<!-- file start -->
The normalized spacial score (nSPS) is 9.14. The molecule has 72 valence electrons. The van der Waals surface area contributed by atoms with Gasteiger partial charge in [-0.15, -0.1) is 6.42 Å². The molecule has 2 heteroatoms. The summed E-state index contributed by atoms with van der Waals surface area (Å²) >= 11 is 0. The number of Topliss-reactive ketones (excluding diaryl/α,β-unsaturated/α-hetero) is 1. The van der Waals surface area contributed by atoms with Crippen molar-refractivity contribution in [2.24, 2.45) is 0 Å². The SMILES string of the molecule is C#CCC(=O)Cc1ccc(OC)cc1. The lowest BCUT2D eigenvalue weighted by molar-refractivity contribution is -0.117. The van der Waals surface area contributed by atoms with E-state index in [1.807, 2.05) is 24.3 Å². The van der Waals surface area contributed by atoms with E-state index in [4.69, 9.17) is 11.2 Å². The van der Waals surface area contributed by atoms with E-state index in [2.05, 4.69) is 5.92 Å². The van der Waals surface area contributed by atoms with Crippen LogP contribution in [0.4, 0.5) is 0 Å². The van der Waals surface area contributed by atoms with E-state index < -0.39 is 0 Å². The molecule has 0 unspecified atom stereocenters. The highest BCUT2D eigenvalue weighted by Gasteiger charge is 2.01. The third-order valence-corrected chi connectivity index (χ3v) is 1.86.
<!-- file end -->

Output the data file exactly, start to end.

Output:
The normalized spacial score (nSPS) is 9.14. The molecule has 72 valence electrons. The van der Waals surface area contributed by atoms with Gasteiger partial charge in [-0.15, -0.1) is 6.42 Å². The molecule has 2 heteroatoms. The summed E-state index contributed by atoms with van der Waals surface area (Å²) >= 11 is 0. The number of Topliss-reactive ketones (excluding diaryl/α,β-unsaturated/α-hetero) is 1. The van der Waals surface area contributed by atoms with Crippen molar-refractivity contribution in [2.24, 2.45) is 0 Å². The SMILES string of the molecule is C#CCC(=O)Cc1ccc(OC)cc1. The lowest BCUT2D eigenvalue weighted by molar-refractivity contribution is -0.117. The van der Waals surface area contributed by atoms with E-state index in [1.807, 2.05) is 24.3 Å². The van der Waals surface area contributed by atoms with E-state index in [4.69, 9.17) is 11.2 Å². The van der Waals surface area contributed by atoms with E-state index in [2.05, 4.69) is 5.92 Å². The van der Waals surface area contributed by atoms with Crippen LogP contribution in [0.4, 0.5) is 0 Å². The van der Waals surface area contributed by atoms with E-state index < -0.39 is 0 Å². The molecule has 0 unspecified atom stereocenters. The highest BCUT2D eigenvalue weighted by Gasteiger charge is 2.01. The third-order valence-corrected chi connectivity index (χ3v) is 1.86.